Well, this historical research has taken me down many a strange road, but none stranger than the road leading to Martin Luther’s Wedding Ring!
Browsing through some old copies of the Lincolnshire Chronicle, I perchance upon a story regarding what appears to be the wedding ring of Martin Luther (1483-1546). A servant, travelling towards Bautzen in Germany in 1844, finds a ring bearing the inscription “Martino Luther, Catherina V. Boren, die 31 October, 1525.” The ring is described in detail and is said to be ‘a perfect model of art’.
Here is the newspaper story:
A Curious Relic —The “Prussian Gazette”states that a young woman of Kama, who was travelling with her master’s family, found on the road to Bautzen a ring set in rubies, which had on one sidea representation in relief of Christ on the Cross, and onthe other the instruments of punishment. The ringbears this inscription— “Martino Luther, Catherina V. Boren, die 31 October, 1525.” The ring, which is well preserved, is a perfect model of art.
Source: Lincolnshire Chronicle – Friday 02 August 1844
After doing some research on the internet, it appears that copies of the wedding ring have been/are being made according to a description from an old Latin source, and they and a picture of the ring, are similar to the report in the Lincolnshire Chronicle. However, I can’t find any record of the whereabouts of the original wedding band, if indeed it still exists today.
Reading all four accounts, you’ll notice that the spellings of the names of Martin Luther and his wife, Katharina von Bora, along with the date of marriage, differ somewhat. Perhaps the discrepancies may be explained as errors in transcription, translation or communication over the course of 300 years?
The burning question is – was it the ORIGINAL ring which the servant girl found in 1844, and if so, what happened to it and where is the ring today? I’m thinking maybe it WAS the original, because The Intellectual Observer reported that the ring ‘belonged to a family at Leipsic as late as 1817’!
Can anyone shed anymore light on this?
- Martin Luther
- Katharina von Bora
I’ll leave you to read the background information below…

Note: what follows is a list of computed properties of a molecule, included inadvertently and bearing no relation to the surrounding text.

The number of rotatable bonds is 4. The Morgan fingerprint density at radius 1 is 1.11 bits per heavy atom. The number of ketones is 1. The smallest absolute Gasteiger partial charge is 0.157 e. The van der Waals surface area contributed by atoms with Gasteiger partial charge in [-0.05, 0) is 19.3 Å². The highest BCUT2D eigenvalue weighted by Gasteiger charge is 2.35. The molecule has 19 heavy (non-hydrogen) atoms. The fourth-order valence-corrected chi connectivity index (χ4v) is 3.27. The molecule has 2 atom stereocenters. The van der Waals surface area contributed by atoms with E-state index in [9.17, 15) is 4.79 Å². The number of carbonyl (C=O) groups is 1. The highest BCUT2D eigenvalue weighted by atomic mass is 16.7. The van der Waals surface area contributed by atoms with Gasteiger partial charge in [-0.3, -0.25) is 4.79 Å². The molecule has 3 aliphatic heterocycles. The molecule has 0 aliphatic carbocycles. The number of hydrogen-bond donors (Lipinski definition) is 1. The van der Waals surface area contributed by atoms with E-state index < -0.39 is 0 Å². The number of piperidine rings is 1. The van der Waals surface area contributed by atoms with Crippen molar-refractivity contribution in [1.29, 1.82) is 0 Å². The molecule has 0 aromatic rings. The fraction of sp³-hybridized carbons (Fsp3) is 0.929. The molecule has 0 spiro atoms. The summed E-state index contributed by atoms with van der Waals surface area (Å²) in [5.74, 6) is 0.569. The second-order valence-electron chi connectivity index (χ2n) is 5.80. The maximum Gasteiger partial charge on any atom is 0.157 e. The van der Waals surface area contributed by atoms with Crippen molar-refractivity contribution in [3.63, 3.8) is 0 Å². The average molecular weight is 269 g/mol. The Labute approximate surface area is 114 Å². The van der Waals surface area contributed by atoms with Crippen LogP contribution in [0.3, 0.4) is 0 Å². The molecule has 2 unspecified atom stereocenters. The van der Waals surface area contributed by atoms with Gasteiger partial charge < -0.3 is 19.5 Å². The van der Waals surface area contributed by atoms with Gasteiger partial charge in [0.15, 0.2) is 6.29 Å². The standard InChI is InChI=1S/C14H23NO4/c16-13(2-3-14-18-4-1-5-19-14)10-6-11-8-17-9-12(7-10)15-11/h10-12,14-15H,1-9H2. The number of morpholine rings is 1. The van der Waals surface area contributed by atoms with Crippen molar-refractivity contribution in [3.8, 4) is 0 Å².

Martin Luther Wedding Band
Source 1: The Martin Luther Wedding Band recreation by James Avery, is 1/2″ wide. Set with an approximate 4mm round cabochon garnet and available in sizes 5 to 13. The Martin Luther wedding band is a recreation of the ring commemorating the marriage of Martin Luther and Catherine von Bora on June 13, 1525. The designs on the ring represent symbols of the Passion of Christ.
“The betrothal ring of Martin Luther with Catharine Von Bora, which is composed of an intricate device of gold work, set with a ruby, the emblem of exalted love. The gold devices represent all the symbols of the “Passion.” In the center is the crucified Saviour; on one side the spear with which the side was pierced, and the rod of reeds; on the other is a branch of hyssop; beneath are the dice with which the soldiers cast lots for the garment without a seam, and below are the three nails. The whole is arranged so as to make a large cross, surmounted by the ruby. Inside the ring are the names of the betrothed pair and the wedding day in German: Der 13 Janij, 1525. This ring was presented to the intended wife at the betrothal and worn by her after marriage.”
Source 2: “Wedding ring from Martin Luther: a copy made after a description from the 16th century. On June 13th (1525) Katharina von Bora and Martin Luther married at Wittenberg. As a wedding ring they used possibly a ring like Katharina as a nun used as an engagement to Christ. This wedding ring is made according to a description from an old Latin source. It shows the crucifixion of Christ together with the torture tools. These are a ladder, a lance, a whip, a scepter to mock the king’s majesty, the rod with the vinegar sponge, a sword, a robe and a bow. On the cross beam you see three burning hearts which display the misery of mother Mary. The red stone in the middle – a karfunkel – is a sign of the blood of Christ.
Source 3: The Intellectual Observer, February 1862 states: ‘The betrothment-ring of Luther, which belonged to a family at Leipsic as late as 1817, and is doubtless still preserved with the greatest care as a national relic of great interest, is composed of an intricate device of gold-work set with a ruby, the emblem of exalted love. The gold devices represent all the symbols of the “Passion.” In the center is the crucified Savior : on one side the spear, with which the side was pierced, and the rod of reeds of the flagellation. On the other is a leaf of hyssop. Beneath are the dies with which the soldiers cast lots for the garment without seam, and below are the three nails. At the back may be distinguished the inside of the ladder, and other symbols connected with the last act of the Atonement; the whole so grouped as to make a large cross, surmounted by the ruby, the most salient feature of the device. On the inside of the ring the inscriptions are still perfect. They contain the names of the betrothed pair, and the date of the wedding-day in German, “der 13 Junij 1525.” This was the ring presented to the wife at the betrothal, and worn by her after the marriage.